So, the other night Lily had a get-together at her pre-school. All the kids and families were invited to return to the school in the evening with a jack-o-lantern to carry around the neighborhood, and then there was to be some food and music etc. afterwards. I ended up making not one, but two jack-o-lanterns because on the first one I made a hole in the bottom for ease of candle place-age, not realizing that Lily was supposed to carry the pumpkin. That one was a cat. On the second one I made girly flowers, but it was all flopsy topsy-heavy because of the type of pumpkin. We arrived and as I started looking around, all of the kids had either battery-operated little pumpkins or just tiny, uncarved pumpkins and suddenly I felt like a prize idiot. Once again I found myself in a situation where I seemed to be the only one who didn't get the (imaginary) memo. Thank goodness Tomáš didn't bawl me out for it, or it might have crushed me. I'm not sure why it upsets me so much. Maybe because I try so darn hard, just to have it flop and feel like a fool. Like the time I spent hours making a butterfly mask for Lily's carneval celebration because I didn't want her to look like every other box princess in the class, only to arrive the morning of, wishing she looked like every other princess instead of having to wear my silly mask. But maybe this is the crux of the whole thing. I can't have both. In other words, I can't fit in and stand out at the same time. Maybe that's it. I'm ok with standing out when it's me who chooses to. But when it's out of my control, that's what upsets me. But how do I make my peace with it? Our girls, like it or not, are going to be different from their classmates. They are not going to have fish and potato salad for Christmas dinner (except at Babka's), they will probably (regrettably) correct their teachers in English, they will have homemade cakes on their birthdays, and much to Tomáš' chagrin, they will wear clothes that did not come together on the same hanger. I guess it's a matter of just swallowing it all. Enjoying the moments when you're up and swallowing the bitter (and embarrassing) when you're down. Because really, that's life, isn't it?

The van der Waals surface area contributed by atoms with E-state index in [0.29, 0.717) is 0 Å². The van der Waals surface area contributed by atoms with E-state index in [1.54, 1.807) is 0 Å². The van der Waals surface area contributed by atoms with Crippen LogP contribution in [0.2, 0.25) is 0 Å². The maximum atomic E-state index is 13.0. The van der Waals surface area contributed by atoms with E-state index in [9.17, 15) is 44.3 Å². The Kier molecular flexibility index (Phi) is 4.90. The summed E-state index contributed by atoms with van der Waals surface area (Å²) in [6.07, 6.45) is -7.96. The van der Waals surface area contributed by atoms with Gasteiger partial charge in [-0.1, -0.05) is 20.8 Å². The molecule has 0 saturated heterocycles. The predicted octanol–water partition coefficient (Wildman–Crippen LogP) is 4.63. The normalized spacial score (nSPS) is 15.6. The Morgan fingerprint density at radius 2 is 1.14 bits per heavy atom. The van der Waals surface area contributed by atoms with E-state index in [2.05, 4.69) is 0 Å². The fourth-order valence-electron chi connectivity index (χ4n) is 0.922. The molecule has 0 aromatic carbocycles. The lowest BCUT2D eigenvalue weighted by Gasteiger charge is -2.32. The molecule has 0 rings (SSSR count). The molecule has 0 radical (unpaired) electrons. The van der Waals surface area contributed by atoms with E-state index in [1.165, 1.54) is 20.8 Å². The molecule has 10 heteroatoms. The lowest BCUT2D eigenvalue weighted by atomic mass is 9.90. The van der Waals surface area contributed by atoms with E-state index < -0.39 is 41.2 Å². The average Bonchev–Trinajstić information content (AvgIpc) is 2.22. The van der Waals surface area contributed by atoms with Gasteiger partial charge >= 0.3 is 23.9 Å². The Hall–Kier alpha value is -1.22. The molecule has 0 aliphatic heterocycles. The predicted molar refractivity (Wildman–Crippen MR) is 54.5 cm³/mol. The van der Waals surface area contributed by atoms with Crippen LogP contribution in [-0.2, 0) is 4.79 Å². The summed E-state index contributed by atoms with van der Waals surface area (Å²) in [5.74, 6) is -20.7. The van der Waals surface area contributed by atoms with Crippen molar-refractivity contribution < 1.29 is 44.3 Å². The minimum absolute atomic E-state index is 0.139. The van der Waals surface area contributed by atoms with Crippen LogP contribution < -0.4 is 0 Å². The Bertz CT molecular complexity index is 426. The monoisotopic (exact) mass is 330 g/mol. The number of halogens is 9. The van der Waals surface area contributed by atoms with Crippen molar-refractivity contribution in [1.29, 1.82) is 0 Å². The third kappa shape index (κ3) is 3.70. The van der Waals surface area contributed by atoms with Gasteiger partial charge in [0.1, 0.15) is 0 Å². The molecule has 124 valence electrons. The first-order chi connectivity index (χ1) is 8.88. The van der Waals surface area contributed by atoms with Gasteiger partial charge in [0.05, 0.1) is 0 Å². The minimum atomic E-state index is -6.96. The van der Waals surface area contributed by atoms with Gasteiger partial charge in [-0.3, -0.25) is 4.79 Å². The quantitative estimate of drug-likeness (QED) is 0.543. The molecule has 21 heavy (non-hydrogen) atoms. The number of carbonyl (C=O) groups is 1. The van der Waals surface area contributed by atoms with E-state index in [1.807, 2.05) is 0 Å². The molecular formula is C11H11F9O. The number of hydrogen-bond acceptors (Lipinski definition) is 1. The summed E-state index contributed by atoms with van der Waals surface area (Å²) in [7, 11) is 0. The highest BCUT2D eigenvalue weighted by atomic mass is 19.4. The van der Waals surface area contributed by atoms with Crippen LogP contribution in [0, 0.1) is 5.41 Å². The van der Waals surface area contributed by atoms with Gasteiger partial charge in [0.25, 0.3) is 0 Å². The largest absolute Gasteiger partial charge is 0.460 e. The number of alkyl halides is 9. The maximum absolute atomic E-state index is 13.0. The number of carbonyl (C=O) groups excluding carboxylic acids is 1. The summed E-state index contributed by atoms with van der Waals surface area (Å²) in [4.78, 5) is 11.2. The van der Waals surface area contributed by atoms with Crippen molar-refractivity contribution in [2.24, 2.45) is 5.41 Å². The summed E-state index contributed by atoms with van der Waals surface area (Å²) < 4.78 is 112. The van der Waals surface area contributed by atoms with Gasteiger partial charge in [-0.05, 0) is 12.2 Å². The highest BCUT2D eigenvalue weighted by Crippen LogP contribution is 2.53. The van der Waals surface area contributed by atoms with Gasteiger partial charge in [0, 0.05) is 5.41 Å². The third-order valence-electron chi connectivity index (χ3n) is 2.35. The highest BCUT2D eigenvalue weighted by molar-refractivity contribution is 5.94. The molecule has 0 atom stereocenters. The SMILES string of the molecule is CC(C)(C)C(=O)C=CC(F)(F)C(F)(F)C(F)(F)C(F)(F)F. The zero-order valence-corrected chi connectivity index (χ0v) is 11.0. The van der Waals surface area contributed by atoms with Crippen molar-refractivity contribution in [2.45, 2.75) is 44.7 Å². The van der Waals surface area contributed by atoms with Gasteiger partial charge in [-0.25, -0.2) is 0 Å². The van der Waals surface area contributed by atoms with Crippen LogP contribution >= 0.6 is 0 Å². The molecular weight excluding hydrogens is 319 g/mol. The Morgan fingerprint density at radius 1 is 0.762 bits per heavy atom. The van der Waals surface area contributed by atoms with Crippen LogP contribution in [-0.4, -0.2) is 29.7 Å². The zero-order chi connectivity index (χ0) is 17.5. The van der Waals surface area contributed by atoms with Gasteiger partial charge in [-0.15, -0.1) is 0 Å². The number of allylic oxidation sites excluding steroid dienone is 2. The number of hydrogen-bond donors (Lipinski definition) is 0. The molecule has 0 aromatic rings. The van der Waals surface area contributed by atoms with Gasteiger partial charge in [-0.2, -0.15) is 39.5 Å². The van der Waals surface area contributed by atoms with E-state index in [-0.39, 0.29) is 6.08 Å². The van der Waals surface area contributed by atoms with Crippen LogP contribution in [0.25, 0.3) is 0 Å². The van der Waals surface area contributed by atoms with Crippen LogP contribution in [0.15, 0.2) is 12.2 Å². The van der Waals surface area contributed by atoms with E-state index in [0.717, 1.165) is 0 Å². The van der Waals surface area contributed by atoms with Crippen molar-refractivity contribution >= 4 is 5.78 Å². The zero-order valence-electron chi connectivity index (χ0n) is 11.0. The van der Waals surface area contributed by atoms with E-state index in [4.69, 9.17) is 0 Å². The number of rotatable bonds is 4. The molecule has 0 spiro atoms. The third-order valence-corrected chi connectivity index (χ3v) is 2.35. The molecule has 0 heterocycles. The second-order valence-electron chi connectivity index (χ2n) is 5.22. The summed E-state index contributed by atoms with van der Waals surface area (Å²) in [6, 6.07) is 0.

We ended up having a pretty nice time at the fall celebration. Lily was excited that they gave out free cotton candy and there was nothing I could do to stop it. I had a good chuckle when while traditional Slovak folk songs were playing, the director of Lily's school (dressed as Mother Autumn or some such thing) called to the DJ for some Madonna dance music. And the lanterns were cool. And they didn't burn down the school. That was a plus. In what ways do you walk the tightrope of fitting in and standing out? Liking and not liking the place you live?      
    











A Snail and the Moon

     Last Friday morning I took Rosy out for a nature walk in the hopes of finding some elderberries. You can make a delicious syrup out of them with just raw honey, filtered water and the berries. It's supposed to be fantastic for flu, coughs, many other illnesses and building up immunity and it's packed with vitamins and minerals. Unfortunately I just missed the boat. From what friends tell me, they berried (my word) in September. But never fear, our trip was not all for naught. Naught in the least, wah wah wah. We saw lots and lots of ladybugs, snails of all sizes, from great big to teeny-tiny, a caterpillar, a hawk and...a FOX!!! I was so excited, and a little scared. (I couldn't remember if they were dangerous or not). It was hopping across the field, heading into the woods we were heading into. But before you think I mistook a rabbit for a fox, it wasn't exactly hopping, but kind of scampering. That's actually what first caught my attention. The way it moved was different than other animals I'd seen. I did actually think it was a bunny at first. Then I saw the long tail. I had only seen one fox before in my life, and that was at the top of the Great Divide, crossing the highway in front of us. I tried to take a picture (of this fox on Friday), but I superzoomed it and while trying to keep my eyes on it, got a nice picture of the sky. Ah well. Some things are better left unphotographed, am I right? Anyway, the takeaway from this little trip (aside from seeing all those creatures) was two-fold. I spotted several rosehip bushes, which Lily and I returned to twice and took our fill, and Rosy began to love to look for snails in all her books. (Snails and hedgehogs, althought not very common in American children's books, are very common characters in Slovak kids' books). So now Rosy's two favorite words are moon and slimák. She enthusiastically looks for the moon every night, and falls asleep looking at a book with a moon in it. I think there is a birthday party theme in here somewhere.











Autumn rubies




video